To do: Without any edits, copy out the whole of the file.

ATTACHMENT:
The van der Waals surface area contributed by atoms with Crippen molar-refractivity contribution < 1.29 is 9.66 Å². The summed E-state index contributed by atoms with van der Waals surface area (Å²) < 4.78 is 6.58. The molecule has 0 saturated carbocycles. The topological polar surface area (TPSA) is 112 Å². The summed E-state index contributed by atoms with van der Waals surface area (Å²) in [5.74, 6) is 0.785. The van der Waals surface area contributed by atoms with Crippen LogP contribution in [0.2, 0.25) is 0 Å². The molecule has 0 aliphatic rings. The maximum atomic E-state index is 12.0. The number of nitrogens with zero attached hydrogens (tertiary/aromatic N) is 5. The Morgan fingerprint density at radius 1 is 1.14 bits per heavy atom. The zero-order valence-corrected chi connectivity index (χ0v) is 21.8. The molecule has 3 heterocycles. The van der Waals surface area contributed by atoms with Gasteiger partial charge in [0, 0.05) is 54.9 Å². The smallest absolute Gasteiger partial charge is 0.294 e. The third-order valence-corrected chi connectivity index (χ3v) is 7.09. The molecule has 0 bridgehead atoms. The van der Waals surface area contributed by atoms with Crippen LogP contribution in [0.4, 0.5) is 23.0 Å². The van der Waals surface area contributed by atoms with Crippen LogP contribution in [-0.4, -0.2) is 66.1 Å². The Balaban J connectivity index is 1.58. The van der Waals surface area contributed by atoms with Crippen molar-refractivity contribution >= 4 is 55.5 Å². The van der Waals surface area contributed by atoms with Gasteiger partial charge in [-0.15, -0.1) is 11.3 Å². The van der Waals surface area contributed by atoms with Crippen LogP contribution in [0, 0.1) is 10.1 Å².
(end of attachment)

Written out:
The van der Waals surface area contributed by atoms with Crippen molar-refractivity contribution < 1.29 is 9.66 Å². The summed E-state index contributed by atoms with van der Waals surface area (Å²) < 4.78 is 6.58. The molecule has 0 saturated carbocycles. The topological polar surface area (TPSA) is 112 Å². The summed E-state index contributed by atoms with van der Waals surface area (Å²) in [5.74, 6) is 0.785. The van der Waals surface area contributed by atoms with Crippen LogP contribution in [0.2, 0.25) is 0 Å². The molecule has 0 aliphatic rings. The maximum atomic E-state index is 12.0. The number of nitrogens with zero attached hydrogens (tertiary/aromatic N) is 5. The Morgan fingerprint density at radius 1 is 1.14 bits per heavy atom. The zero-order valence-corrected chi connectivity index (χ0v) is 21.8. The molecule has 3 heterocycles. The van der Waals surface area contributed by atoms with Gasteiger partial charge in [0, 0.05) is 54.9 Å². The smallest absolute Gasteiger partial charge is 0.294 e. The third-order valence-corrected chi connectivity index (χ3v) is 7.09. The molecule has 0 bridgehead atoms. The van der Waals surface area contributed by atoms with Crippen LogP contribution in [0.4, 0.5) is 23.0 Å². The van der Waals surface area contributed by atoms with Crippen LogP contribution in [-0.4, -0.2) is 66.1 Å². The Balaban J connectivity index is 1.58. The van der Waals surface area contributed by atoms with Crippen molar-refractivity contribution >= 4 is 55.5 Å². The van der Waals surface area contributed by atoms with Gasteiger partial charge in [-0.15, -0.1) is 11.3 Å². The van der Waals surface area contributed by atoms with Crippen LogP contribution in [0, 0.1) is 10.1 Å².